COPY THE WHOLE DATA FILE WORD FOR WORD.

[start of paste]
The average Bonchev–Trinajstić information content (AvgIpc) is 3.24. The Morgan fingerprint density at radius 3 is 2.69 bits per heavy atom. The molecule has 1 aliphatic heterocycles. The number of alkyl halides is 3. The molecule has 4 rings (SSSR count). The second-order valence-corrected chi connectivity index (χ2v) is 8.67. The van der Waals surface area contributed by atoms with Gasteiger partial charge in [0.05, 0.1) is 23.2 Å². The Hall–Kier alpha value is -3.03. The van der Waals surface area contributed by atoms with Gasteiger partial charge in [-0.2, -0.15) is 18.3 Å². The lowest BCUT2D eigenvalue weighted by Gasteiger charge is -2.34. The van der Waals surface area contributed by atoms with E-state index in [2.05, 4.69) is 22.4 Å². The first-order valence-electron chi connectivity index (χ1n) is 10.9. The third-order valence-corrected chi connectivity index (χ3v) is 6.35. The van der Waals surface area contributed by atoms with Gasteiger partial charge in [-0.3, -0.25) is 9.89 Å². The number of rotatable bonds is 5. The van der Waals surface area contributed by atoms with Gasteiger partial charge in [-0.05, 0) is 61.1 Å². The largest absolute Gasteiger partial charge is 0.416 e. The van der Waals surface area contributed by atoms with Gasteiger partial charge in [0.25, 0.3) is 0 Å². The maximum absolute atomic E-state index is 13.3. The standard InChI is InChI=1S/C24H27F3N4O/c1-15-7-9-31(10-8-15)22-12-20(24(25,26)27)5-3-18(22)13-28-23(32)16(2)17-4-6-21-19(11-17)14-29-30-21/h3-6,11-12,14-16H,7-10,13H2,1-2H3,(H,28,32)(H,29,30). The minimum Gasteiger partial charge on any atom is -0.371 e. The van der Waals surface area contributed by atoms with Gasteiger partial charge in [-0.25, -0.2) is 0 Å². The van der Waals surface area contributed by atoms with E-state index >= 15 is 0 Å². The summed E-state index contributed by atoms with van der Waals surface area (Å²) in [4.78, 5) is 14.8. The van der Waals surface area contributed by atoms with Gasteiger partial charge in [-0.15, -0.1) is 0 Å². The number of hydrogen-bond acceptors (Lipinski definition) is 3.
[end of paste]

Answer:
The average Bonchev–Trinajstić information content (AvgIpc) is 3.24. The Morgan fingerprint density at radius 3 is 2.69 bits per heavy atom. The molecule has 1 aliphatic heterocycles. The number of alkyl halides is 3. The molecule has 4 rings (SSSR count). The second-order valence-corrected chi connectivity index (χ2v) is 8.67. The van der Waals surface area contributed by atoms with Gasteiger partial charge in [0.05, 0.1) is 23.2 Å². The Hall–Kier alpha value is -3.03. The van der Waals surface area contributed by atoms with Gasteiger partial charge in [-0.2, -0.15) is 18.3 Å². The lowest BCUT2D eigenvalue weighted by Gasteiger charge is -2.34. The van der Waals surface area contributed by atoms with E-state index in [2.05, 4.69) is 22.4 Å². The first-order valence-electron chi connectivity index (χ1n) is 10.9. The third-order valence-corrected chi connectivity index (χ3v) is 6.35. The van der Waals surface area contributed by atoms with Gasteiger partial charge in [-0.3, -0.25) is 9.89 Å². The number of rotatable bonds is 5. The van der Waals surface area contributed by atoms with Gasteiger partial charge in [-0.05, 0) is 61.1 Å². The largest absolute Gasteiger partial charge is 0.416 e. The van der Waals surface area contributed by atoms with Gasteiger partial charge in [0.25, 0.3) is 0 Å². The maximum absolute atomic E-state index is 13.3. The standard InChI is InChI=1S/C24H27F3N4O/c1-15-7-9-31(10-8-15)22-12-20(24(25,26)27)5-3-18(22)13-28-23(32)16(2)17-4-6-21-19(11-17)14-29-30-21/h3-6,11-12,14-16H,7-10,13H2,1-2H3,(H,28,32)(H,29,30). The minimum Gasteiger partial charge on any atom is -0.371 e. The van der Waals surface area contributed by atoms with Gasteiger partial charge in [-0.25, -0.2) is 0 Å². The van der Waals surface area contributed by atoms with E-state index >= 15 is 0 Å². The summed E-state index contributed by atoms with van der Waals surface area (Å²) in [4.78, 5) is 14.8. The van der Waals surface area contributed by atoms with Gasteiger partial charge in [-0.15, -0.1) is 0 Å². The number of hydrogen-bond acceptors (Lipinski definition) is 3.